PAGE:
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Doctors to study asthma rate in R.I. Hispanics

PROVIDENCE -- A team of Rhode Islanders is using a $6 million health grant to study, among other issues, why Hispanic women in the state appear to have one of the highest rates of asthma in the nation.

Surveys show that 9.2 percent of the state's Hispanics have asthma, compared with 7.1 percent of blacks and 8.4 percent of non-Hispanic whites.

Experts have also found that 10.8 percent of Rhode Island women have asthma versus 5.9 percent of men.

Rhode Island, Massachusetts, and Maine have among the highest asthma rates in the nation, according to the New England Asthma Regional Council.

"More Latinos are treated in emergency rooms, so they're only getting acute treatment, but they're not managing the asthma," said Dr. Gregory Fritz, director of child and adolescent psychiatry at Rhode Island Hospital and the leader of the local National Institutes of Health behavioral study of asthma.

Fritz and his team are trying to shed light on why Hispanic Rhode Islanders suffer from asthma more than others, the Providence Journal reported.

Specialists theorize that Hispanics in Rhode Island might have higher rates of asthma because of poverty, genetics, racial bias, and cultural differences.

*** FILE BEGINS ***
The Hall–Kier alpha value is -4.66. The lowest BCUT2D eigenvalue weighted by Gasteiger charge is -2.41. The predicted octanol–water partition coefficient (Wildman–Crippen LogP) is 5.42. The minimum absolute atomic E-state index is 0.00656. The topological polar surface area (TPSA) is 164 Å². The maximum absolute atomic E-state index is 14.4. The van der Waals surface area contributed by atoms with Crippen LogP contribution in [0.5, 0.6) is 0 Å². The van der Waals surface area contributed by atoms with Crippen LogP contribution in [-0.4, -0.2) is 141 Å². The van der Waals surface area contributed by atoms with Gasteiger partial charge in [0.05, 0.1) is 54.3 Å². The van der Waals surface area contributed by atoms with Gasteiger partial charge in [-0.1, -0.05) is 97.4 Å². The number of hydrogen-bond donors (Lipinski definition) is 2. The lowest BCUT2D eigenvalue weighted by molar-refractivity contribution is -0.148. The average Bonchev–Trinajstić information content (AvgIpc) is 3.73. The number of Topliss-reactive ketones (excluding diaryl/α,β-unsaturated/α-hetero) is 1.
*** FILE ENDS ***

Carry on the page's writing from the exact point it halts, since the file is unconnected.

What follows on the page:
"One of the reasons minorities, who tend to be housed in urban areas, have higher rates of asthma could be related to dilapidated housing," said Molly Clark, director of environmental health programs for the American Lung Association of Rhode Island. "They also have more exposure to diesel exhaust from idling cars and trucks."

Rhode Island Hispanics have the lowest median family income of all Hispanics in the country, and Rhode Island has the largest percentage of Hispanic children living in poverty in the United States, according to the Annie E. Casey Foundation.

Certain asthma triggers, such as cockroach droppings and the fumes produced when using a gas stove for heat, may be more prevalent in poorer neighborhoods, Clark said.

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